At least tentatively so. The San Francisco Chronicle reports: "Most of the M.H. de Young Memorial Museum's cornerstone collection of Oceanic art will stay put under a deal that San Francisco officials have struck to resolve an inheritance dispute that threatened to have the collection dismantled. The tentative settlement ... will give the de Young clear title to 274 of 398 pieces of Papua New Guinea artwork housed at the city-owned museum - a compilation that nation's ambassador to the United States hailed as an 'unparalleled and extensive collection of masterpieces.'"
It's a complicated story. The Art Market Monitor says it "involves a dizzying number of agreements and cross-conflicts between the heirs" and, "along the way, Sotheby’s became a creditor" too. Kate Taylor took a crack at a summary in the NYT last year. The settlement seems to have some deaccession-ish aspects to it:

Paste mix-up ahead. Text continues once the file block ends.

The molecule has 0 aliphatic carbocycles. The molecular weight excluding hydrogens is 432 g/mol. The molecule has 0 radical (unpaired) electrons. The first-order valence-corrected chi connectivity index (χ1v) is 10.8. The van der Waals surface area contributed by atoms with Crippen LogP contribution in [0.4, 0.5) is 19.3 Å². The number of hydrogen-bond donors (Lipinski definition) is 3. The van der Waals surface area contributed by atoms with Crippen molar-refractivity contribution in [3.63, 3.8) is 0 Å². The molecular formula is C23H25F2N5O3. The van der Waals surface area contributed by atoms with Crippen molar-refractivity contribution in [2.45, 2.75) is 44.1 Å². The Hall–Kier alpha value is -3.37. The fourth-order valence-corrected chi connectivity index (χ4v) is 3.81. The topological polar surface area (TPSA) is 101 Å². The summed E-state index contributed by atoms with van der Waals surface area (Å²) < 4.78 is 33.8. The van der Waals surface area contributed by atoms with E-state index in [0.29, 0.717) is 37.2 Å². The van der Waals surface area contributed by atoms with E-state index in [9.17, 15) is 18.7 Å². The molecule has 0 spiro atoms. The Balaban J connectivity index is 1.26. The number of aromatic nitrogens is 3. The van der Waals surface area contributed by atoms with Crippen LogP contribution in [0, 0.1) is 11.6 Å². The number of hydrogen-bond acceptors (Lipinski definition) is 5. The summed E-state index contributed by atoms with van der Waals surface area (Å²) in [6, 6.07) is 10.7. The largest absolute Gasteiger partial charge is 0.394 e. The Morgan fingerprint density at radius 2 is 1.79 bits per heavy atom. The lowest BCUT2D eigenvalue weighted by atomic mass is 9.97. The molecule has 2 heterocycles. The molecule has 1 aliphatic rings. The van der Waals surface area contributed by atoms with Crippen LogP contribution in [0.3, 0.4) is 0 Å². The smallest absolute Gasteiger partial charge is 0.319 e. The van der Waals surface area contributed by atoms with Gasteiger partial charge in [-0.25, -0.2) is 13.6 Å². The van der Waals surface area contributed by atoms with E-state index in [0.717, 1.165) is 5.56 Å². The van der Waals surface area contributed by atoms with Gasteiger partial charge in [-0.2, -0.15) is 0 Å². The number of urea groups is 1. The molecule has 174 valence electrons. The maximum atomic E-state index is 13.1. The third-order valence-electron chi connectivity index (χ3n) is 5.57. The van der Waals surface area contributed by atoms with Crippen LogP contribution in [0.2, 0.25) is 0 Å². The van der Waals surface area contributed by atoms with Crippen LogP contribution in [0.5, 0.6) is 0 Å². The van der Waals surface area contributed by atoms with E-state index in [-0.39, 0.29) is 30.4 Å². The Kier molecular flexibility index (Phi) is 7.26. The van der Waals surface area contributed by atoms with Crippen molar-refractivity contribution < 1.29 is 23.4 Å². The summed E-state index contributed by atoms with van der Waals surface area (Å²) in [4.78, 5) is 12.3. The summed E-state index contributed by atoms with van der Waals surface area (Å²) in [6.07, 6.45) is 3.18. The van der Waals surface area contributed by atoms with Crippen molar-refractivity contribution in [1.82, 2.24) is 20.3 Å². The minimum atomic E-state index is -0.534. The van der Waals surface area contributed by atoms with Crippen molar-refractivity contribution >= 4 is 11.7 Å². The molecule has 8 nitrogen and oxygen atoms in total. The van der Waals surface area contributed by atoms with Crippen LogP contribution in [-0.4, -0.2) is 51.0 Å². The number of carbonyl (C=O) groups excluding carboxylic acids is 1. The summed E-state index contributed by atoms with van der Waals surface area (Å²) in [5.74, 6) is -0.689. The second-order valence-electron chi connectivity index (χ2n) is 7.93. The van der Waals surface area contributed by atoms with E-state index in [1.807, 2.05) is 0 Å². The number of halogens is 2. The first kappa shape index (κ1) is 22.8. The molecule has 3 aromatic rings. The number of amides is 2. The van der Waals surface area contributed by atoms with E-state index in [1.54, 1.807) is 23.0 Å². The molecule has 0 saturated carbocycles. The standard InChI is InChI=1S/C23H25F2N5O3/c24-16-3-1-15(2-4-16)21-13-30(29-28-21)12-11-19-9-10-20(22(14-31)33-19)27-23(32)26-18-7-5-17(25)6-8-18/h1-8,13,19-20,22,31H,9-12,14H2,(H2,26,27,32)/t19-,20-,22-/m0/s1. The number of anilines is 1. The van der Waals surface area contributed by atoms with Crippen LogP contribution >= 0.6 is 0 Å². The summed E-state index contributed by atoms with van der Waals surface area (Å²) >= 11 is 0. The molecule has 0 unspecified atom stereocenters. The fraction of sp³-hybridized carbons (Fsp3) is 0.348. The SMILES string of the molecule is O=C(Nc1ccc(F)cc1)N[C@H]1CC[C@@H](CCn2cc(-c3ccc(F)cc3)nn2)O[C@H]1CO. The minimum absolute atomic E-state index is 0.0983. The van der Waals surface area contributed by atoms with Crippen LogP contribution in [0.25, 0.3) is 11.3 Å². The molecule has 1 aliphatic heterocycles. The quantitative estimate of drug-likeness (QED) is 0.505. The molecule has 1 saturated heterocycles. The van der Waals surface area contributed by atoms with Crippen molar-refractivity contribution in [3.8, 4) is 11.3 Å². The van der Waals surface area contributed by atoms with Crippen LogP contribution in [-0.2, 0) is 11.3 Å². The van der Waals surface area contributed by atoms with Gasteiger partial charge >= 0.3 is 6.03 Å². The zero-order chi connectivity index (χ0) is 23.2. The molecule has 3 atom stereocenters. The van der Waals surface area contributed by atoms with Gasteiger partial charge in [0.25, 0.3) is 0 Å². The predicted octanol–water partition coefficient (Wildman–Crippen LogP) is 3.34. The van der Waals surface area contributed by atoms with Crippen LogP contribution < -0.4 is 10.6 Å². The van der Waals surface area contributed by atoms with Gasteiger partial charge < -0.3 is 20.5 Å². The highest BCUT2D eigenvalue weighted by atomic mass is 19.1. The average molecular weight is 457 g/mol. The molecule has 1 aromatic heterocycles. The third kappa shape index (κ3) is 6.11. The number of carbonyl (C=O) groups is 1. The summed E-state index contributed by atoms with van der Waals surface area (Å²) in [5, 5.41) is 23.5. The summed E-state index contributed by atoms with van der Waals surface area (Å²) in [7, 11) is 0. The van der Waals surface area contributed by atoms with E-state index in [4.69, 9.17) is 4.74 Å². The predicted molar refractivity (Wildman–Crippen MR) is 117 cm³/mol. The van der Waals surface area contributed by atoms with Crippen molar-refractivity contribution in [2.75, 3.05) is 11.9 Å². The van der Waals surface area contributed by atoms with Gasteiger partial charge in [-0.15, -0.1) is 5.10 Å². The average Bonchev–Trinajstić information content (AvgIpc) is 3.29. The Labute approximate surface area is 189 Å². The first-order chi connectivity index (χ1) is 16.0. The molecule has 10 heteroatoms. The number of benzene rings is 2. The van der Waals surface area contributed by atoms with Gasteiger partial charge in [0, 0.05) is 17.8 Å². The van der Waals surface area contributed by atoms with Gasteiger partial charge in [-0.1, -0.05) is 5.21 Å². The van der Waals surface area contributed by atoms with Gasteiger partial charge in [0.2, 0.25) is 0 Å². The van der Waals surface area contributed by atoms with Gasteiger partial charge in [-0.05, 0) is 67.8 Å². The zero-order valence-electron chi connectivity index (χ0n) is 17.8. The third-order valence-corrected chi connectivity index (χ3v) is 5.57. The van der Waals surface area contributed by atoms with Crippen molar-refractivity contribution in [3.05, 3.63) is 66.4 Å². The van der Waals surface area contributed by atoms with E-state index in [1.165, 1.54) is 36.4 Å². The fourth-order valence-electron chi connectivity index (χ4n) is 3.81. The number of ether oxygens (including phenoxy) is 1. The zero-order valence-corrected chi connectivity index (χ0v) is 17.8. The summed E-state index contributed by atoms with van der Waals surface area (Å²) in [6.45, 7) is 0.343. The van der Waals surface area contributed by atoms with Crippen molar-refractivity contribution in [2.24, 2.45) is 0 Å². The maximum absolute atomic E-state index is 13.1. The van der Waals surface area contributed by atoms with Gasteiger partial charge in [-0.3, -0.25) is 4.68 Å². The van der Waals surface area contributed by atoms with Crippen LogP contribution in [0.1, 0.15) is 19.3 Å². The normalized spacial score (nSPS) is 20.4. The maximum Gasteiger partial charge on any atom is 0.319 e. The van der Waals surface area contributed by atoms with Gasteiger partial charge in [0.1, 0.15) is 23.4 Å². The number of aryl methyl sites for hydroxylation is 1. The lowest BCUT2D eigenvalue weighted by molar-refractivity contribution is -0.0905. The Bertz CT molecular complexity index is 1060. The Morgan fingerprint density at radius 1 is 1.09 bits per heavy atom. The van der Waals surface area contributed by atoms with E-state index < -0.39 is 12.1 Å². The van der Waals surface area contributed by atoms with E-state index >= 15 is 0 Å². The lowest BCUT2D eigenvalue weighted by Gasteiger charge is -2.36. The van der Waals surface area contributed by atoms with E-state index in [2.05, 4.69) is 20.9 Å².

"John Friede had paid his brothers more than $22 million of the $30 million [he had agreed to pay them], but legal fees and interest made the shortfall around $10 million ... In April, the city agreed to sell 76 works not at the museum to help pay the Friedes' debts. Only some have been sold. Under the settlement, the balance John Friede owes his brothers will be set at $5.65 million and will be paid from three sources: John Friede's one-third share of the Pierre Bonnard painting 'Le dejeuner' that he owns with his brothers; a portion of a $3.7 million payment from his mother's estate that was to go the de Young to pay for upkeep, promotion and study of the Jolika Collection; and proceeds held in escrow from the sale of some of the works not housed at the museum ...."